New neck collar may protect athletes from brain injuries
New York, June 16 (IANS) Wearing a specifically designed compression collar around the neck may prevent or reduce the devastating effects of head collisions in sports, researchers have found.
Inspired by woodpeckers and bighorn sheep, the neck device, called a Q-Collar, is designed to press gently on the jugular vein to slow blood outflow increasing the brain's blood volume.
The resulting effect of the increased blood volume helps the brain fit tighter within the skull cavity, reducing the energy absorbed by the brain during collisions.
The analysis of neurophysiological and neuroanatomical data from the brain showed athletes in the non-collar wearing group had significant functional and structural changes to white matter regions of the brain but these changes were not evident in those who did wear the Q-Collar during play, findings from two studies showed.
"White matter of the brain essentially connects all the pathways including structure and function," explained lead author of both studies Greg Myer, director of sports medicine research at Cincinnati Children's Hospital Medical Center in Ohio, US.
In the preliminary study published in Frontiers in Neurology, 15 high school hockey players took part.
Half wore the collar for the hockey season and the other half did not.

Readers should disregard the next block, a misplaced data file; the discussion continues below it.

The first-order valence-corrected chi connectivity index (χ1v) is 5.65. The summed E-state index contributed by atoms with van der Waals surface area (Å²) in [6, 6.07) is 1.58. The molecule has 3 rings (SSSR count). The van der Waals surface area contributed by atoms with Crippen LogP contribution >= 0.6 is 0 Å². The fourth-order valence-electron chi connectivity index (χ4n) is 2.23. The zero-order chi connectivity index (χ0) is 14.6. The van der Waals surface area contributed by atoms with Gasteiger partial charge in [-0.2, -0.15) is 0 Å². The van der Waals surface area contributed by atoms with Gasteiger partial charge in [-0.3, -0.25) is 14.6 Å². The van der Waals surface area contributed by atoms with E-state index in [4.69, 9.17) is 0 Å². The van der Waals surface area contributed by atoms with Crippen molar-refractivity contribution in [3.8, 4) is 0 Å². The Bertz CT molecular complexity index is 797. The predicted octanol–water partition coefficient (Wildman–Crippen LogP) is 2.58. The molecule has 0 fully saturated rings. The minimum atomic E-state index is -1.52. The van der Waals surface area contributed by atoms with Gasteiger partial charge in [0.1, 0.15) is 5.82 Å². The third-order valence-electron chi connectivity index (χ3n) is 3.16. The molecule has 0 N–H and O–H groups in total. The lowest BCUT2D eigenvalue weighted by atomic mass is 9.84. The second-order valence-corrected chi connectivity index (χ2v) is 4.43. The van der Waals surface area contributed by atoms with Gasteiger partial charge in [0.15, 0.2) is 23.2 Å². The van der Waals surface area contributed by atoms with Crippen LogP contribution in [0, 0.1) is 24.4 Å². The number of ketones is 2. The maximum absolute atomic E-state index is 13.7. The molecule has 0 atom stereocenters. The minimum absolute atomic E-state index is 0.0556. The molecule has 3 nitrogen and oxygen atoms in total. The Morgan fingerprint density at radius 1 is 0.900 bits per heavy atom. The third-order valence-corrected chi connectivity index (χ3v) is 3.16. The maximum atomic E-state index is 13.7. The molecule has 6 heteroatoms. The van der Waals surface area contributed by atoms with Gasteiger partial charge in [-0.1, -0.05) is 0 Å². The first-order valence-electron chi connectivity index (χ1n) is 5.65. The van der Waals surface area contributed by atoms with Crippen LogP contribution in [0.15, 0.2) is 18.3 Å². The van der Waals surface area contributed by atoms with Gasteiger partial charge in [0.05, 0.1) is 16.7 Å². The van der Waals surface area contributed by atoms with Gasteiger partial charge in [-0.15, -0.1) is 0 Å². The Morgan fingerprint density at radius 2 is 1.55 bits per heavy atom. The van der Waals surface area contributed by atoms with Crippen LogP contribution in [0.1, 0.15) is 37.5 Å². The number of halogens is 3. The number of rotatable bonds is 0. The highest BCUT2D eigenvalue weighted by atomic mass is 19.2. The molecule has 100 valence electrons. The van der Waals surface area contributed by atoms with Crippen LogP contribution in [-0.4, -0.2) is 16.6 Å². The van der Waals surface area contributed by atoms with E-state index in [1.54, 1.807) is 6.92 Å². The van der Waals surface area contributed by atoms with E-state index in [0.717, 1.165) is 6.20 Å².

Each of the helmets for the athletes was outfitted with an accelerometer to measure every head impact.
Results from the imaging and electrophysiological testing indicated that athletes in the non-collar wearing group had a disruption of microstructure and functional performance of the brain.
Athletes wearing the collar did not show a significant difference despite similar head impacts.
In a follow-up study published in the British Journal of Sports Medicine, 42 football players from two Greater Cincinnati high schools participated.
While half of the participants wore the collar, the other half did not.
The results of this larger study showed similar protective effects of collar wear during the football season.
"The results of the studies demonstrate a potential approach to protecting the brain from changes sustained within a competitive football and hockey season, as evidenced by brain imaging," Myer said.